We do get a certificate from the school. I think I’m going to take that and go, and try to do the best I can with that. I am not academic material. I think I figured that out a long time ago, but I assumed that’s because I hated school to begin with. I genuinely like this school and I do study, and I am still terrible. There is zero chance of me passing the real exam, and since it’s only free the first time around (school provides a voucher), I don’t exactly have unlimited chances to pass. I’d rather not take it at all, and no, I am not going to “wing it” in the hopes the planets will align and grant me a passing score. I like fairytales. I am not dumb enough to believe in them.

Supposedly, you’re not supposed to memorize material you study. That concept makes zero sense to me. Why would you study it if you didn’t want to remember it? The point of studying is to be able to retain enough information to pass whatever tests you need to pass.

That exam is also timed. Ninety minutes to answer ninety questions. Even if I had a chance of passing, the time limit would kill me.

This isn’t Disney. “Positive thinking” and “believe in yourself” does not work. I don’t think even Disney has ever been that shallow. Of course, if those things did work, “hard work” would be non-existent since everyone would be successful with no more than merely thinking of it, meaning no one would have to work for anything. Don’t people complain my generation only wants things handed to them anyway? “Think positive” seems to prove them right.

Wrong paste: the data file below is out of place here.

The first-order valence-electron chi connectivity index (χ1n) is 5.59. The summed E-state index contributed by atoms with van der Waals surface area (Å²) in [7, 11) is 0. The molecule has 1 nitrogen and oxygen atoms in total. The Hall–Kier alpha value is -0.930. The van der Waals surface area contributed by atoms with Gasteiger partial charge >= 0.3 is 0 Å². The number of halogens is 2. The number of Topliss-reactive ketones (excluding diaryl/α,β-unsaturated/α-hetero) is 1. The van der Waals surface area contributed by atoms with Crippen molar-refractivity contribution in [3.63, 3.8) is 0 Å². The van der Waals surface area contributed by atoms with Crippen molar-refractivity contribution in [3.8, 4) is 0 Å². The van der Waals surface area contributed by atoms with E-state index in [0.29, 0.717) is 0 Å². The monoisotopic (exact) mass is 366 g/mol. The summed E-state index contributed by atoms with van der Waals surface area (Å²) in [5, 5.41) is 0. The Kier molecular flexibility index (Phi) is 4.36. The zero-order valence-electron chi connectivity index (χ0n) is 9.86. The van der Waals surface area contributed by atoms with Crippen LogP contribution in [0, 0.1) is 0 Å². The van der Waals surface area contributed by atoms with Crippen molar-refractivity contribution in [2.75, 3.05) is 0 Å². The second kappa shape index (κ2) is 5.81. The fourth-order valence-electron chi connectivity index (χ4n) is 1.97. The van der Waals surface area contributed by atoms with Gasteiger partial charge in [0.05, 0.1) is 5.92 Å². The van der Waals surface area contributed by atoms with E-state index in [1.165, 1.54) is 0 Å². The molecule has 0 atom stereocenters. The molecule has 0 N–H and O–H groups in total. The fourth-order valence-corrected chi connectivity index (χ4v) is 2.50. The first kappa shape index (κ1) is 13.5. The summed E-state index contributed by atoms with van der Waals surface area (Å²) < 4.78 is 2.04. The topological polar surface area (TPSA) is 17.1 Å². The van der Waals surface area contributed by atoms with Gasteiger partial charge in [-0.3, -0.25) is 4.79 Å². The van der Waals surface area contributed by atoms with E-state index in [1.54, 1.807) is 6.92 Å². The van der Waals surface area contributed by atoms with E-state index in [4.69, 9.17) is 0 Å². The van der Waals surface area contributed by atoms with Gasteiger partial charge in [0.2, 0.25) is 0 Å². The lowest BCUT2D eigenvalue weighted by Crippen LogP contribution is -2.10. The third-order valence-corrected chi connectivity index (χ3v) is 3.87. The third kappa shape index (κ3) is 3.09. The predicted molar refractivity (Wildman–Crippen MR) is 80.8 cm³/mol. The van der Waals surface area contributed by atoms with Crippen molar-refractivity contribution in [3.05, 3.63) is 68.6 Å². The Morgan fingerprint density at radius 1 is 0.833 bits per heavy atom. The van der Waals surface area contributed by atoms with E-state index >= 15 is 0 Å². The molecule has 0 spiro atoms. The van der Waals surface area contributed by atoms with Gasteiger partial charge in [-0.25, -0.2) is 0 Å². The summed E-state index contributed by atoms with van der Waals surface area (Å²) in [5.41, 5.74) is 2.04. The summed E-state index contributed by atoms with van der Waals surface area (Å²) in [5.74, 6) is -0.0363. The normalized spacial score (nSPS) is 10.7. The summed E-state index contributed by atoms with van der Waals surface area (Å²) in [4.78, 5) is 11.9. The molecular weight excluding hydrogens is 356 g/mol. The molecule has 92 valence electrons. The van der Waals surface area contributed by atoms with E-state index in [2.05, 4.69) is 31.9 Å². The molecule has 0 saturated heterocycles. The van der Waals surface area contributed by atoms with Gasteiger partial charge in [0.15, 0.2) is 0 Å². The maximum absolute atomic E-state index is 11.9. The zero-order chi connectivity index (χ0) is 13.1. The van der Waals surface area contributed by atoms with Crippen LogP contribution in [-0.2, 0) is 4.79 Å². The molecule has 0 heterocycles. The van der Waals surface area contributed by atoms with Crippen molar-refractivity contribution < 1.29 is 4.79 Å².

My vent is over. And so are my chances.

Hope Is Wasted On The Hopeless

In three days, I return to school. After all of the nonsense that happened, I should be happy to return, especially since I don’t have to pay as much as I initially did. The key word in that sentence is should.

I should be happy. But I’m not.

To pay off what financial aid did not cover, I have to make monthly payments, the first of which was due on the day I start school. Unfortunately, the time between receiving that balance and its due date were too close. While I have savings for this kind of expense, I’d rather not use it if I can help it. The result was I split the payment between my most recent paycheck and one of my credit cards.

I can pay the credit card off. There’ll be interest, but what that will amount to is barely a pinch in comparison. At the same time, this is the first instance I’ve put a large purchase on one of my credit cards. And since I’m still paying off a medical expense, it wasn’t really something I wanted to do. There was no option I wanted to do.

I’m not happy. I’m worried. I’m sad. I’m afraid. I’m frustrated.

The looming question in my mind, the one that stands over me like a collapsing tower, is: Is it worth it?

I have to hope it is, but debt, however necessary it may be, is never fun to owe. Putting any part of the payment on my credit card was a one-time thing. That I had to do it to begin with makes me hope completing this school is worthwhile, but fear more and more it won’t be. Excitement and fear are not two emotions that can mix within me. One kicks the other out, and in this case, fear has sent excitement packing. I feel unnatural as it is, being someone who’s just starting school while everyone else is graduating (two of my friends from high school graduated with their bachelor’s – one in chemical engineering, the other in psychology – just days ago), so more than anything, I want my time and money toward this school to prove to be worth the debt. Worth the stress, the tiredness, the temporary smacks to my credit score. But, admittedly, mostly worth the debt.

I won’t know if it’s worth it until the end. I have to hope it is. I have to believe it will be.

But I don’t know if I can!